My biggest reason for loving the Paleo Diet

I recently came across a book in a dollar store that may end up making my all time top ten best list. The book is, Your Personal Paleo Code, by Chris Kresser. I had not heard of Chris before, but flipping through the pages, my first impression was, “Wow! Whoever this guy is, he worked his tail off on this book!” So, I thought, for a dollar, I’d give it a whirl.

It is funny how some of the most valuable things we find in life are stumbled upon. More than once I have, by accident or luck, found something that later became life changing. I suppose the lesson here is to always remain curious and on the lookout for hidden value.

I brought the book home and started reading it.

Long story short…it blew my mind!

I had heard of Paleo dieting before, but mainly as a ‘socio-political’ issue. This was the first I had heard of it as a force-multiplier for improving diet and general health. Chris is the expert and you should hear the scientific side of the story from him (visit his website here), but below – so far – is my biggest takeaway from reading the book.

The magic of nutrient dense food.

We hear endlessly about “junk food” and “empty calories,” but I never stopped to think what those words really mean.  In the current era of low sugar dieting and “counting carbs,” it seemed all that mattered about most food was the gross calorie count. “Junk food” meant high sugar and/or high fat which in turn meant high calories. Conventional wisdom said, for a better diet, avoid such foods or consume them in moderation.

It turns out there is more to the story.

It begins with the fact that our bodies and digestive systems are monumentally complex. The digestive system consists of a vast universe of ‘microbiota’ with an almost immeasurable number of these agents working in concert to sustain our lives. Humans evolved these systems over millions of years living as hunter gatherers and eating a diverse array of naturally occurring foods.

With the onset of the agricultural revolution, an unintended consequence was diets became substantially less diverse. This was due to the fact that only a relatively small number of plants and animals proved to be domesticable and cultivation friendly. Some of these foods worked out well for our diets, while others were not always the best in terms of nutrient quality or digestibility.

In the end, we arrive today dependent on diets with comparatively fewer food choices and with the widespread adoption of many foods that often conflict with our millions year old digestive systems.

So, what does it all mean?

Why nutrient dense food matters.

Feel hungry? This is your amazing, millions year old evolved body telling you it needs something. The question is what? I know people who get very focused cravings for particular food items. Maybe it’s just me, but I have never experienced hunger with this degree of focus. Instead, I seem to just get generally hungry without much tilt toward specific foods.

But, being “hungry” is, in essence, a generalized condition.

Your body could be looking for some specific nutrient or fuel that you may not even be aware of (i.e. like sailors suffering from scurvy and having no clue what’s going on). One way to think of it is to imagine the body as having a limited vocabulary. It may need calcium, vitamin B12, citric acid, or some other nutrient, but, because it can’t specifically ask for it, it just says, “I’m hungry!”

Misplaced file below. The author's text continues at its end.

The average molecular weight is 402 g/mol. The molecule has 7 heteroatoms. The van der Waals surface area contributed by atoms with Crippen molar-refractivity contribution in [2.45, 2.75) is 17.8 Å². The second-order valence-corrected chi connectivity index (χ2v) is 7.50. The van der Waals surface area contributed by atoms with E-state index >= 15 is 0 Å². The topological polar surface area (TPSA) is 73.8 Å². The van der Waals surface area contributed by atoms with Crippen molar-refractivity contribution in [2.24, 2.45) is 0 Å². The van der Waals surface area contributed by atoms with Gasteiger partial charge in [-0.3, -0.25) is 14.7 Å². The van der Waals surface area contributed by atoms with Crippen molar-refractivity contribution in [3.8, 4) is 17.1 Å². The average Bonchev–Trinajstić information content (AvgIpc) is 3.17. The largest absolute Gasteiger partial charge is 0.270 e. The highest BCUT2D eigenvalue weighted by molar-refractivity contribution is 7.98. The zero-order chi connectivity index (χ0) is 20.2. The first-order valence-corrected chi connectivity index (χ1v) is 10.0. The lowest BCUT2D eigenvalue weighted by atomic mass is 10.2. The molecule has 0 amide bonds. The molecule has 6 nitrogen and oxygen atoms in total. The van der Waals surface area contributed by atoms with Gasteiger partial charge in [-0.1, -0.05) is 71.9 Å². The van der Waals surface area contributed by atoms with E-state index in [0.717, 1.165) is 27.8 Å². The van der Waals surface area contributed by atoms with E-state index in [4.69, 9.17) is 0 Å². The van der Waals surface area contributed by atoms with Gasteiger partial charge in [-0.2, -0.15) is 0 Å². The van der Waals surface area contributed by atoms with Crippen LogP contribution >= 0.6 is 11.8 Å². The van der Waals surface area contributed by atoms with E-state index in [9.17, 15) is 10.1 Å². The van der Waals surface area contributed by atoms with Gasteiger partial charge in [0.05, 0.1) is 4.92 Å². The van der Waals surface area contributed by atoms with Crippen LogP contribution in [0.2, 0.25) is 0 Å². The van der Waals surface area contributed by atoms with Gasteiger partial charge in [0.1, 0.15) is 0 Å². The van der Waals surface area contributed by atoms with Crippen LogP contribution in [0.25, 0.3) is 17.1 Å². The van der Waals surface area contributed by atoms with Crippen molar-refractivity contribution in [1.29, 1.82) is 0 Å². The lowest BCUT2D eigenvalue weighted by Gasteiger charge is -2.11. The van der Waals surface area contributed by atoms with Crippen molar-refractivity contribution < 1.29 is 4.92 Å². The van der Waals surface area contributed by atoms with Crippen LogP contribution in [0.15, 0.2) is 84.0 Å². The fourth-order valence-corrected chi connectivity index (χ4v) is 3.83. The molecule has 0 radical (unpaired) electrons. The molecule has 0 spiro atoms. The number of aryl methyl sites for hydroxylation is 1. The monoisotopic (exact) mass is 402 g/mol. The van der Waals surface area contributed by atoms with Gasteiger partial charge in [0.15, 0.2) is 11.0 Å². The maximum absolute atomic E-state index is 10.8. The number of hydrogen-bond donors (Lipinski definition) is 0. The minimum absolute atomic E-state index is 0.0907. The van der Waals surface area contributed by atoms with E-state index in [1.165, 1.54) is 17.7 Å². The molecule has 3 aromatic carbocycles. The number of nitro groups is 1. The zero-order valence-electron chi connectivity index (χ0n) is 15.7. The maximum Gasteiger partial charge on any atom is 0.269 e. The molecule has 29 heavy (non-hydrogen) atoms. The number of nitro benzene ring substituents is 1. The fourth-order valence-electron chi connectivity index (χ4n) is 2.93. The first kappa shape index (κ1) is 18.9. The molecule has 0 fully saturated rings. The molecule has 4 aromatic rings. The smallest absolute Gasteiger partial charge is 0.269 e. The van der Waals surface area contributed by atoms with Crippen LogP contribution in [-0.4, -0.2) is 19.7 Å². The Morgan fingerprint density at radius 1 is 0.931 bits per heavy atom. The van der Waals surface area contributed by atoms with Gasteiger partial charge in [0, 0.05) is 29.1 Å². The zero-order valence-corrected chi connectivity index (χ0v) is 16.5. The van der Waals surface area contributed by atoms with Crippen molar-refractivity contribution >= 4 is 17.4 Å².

In the modern world, the cycle goes something like this,

Step 1. Needing some combination of calories and nutrients the body says, “I’m hungry!”

Step 2. In response, I feed it high-calorie, low-octane junk food.

Step 3. My stomach, now filled with calories but limited nutrients, provides me temporary relief. But, it is a false summit.

Step 4. Soon, my body still lacking the nutrients it wanted in the first place and in spite of the fact it recently got a load of extra calories, repeats, “I’m hungry!”

Step 5. Return to Step 2 and repeat.

In such a cycle, I end up with an excess of calories and a deficiency in nutrients (i.e. overweight and less healthy). In reality, the body’s vocabulary is much more expansive. Yearning for what it wants, it may “speak” by saying things like; headaches, body aches, depression, sleeplessness, digestive issues, cramping, pain, gas, various types of inflammation, and more.

Selecting a diet with more diverse and nutrient dense foods (i.e. like the Paleo diet) can alter the steps above to look more like this,

Step 1. Needing some combination of calories and nutrients the body says, “I’m hungry!”

Step 2. Instead of giving it junk, I feed it more nutrient dense foods (Visit Chris Kresser’s website to learn more about foods that qualify.)

Step 3. I get the calories I need and more of the nutrients my body wants. This gives me multiple benefits including improved nourishment, more energy, and relief from feeling hungry as often.

Step 4. In time, I “average” toward better nutrition, a more stable diet, more optimal body weight, and improved overall health.

Again, the body and digestive system are exceedingly complex. Depending on the conditions, knowing what micronutrient the body may or may not want can be extremely difficult to discern. However, by selecting in favor of more diverse and nutrient dense foods – as our ancient ancestors did – I increase the odds of giving my body the fuel it actually needs.

There is much to be learned about this topic and focused study is required to improve one’s knowledge. For my part, I am glad to be on the path. As with any diet, there is no one size fits all. Be sure to consult with your physician before beginning any new diet or exercise regime.

To learn more about Paleo dieting, tasty Paleo menus, research, special reports, and more, visit: